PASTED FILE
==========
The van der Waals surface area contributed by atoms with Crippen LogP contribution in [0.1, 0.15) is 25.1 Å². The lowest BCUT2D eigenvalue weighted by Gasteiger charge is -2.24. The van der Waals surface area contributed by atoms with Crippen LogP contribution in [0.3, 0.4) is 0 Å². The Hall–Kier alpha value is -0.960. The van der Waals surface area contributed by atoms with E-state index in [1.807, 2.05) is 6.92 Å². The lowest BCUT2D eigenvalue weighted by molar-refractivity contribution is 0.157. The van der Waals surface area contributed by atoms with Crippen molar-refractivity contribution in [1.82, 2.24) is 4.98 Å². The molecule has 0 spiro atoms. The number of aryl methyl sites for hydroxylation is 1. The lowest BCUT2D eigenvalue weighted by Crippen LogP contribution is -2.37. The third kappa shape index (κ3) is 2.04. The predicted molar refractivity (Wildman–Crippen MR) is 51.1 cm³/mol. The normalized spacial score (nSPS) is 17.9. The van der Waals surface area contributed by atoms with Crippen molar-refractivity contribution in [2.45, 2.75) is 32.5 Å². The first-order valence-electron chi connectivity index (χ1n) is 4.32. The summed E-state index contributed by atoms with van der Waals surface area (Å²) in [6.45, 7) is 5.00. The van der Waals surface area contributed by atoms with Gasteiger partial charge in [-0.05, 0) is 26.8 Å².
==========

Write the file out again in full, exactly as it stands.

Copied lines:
The van der Waals surface area contributed by atoms with Crippen LogP contribution in [0.1, 0.15) is 25.1 Å². The lowest BCUT2D eigenvalue weighted by Gasteiger charge is -2.24. The van der Waals surface area contributed by atoms with Crippen LogP contribution in [0.3, 0.4) is 0 Å². The Hall–Kier alpha value is -0.960. The van der Waals surface area contributed by atoms with E-state index in [1.807, 2.05) is 6.92 Å². The lowest BCUT2D eigenvalue weighted by molar-refractivity contribution is 0.157. The van der Waals surface area contributed by atoms with Crippen molar-refractivity contribution in [1.82, 2.24) is 4.98 Å². The molecule has 0 spiro atoms. The number of aryl methyl sites for hydroxylation is 1. The lowest BCUT2D eigenvalue weighted by Crippen LogP contribution is -2.37. The third kappa shape index (κ3) is 2.04. The predicted molar refractivity (Wildman–Crippen MR) is 51.1 cm³/mol. The normalized spacial score (nSPS) is 17.9. The van der Waals surface area contributed by atoms with Crippen molar-refractivity contribution in [2.45, 2.75) is 32.5 Å². The first-order valence-electron chi connectivity index (χ1n) is 4.32. The summed E-state index contributed by atoms with van der Waals surface area (Å²) in [6.45, 7) is 5.00. The van der Waals surface area contributed by atoms with Gasteiger partial charge in [-0.05, 0) is 26.8 Å².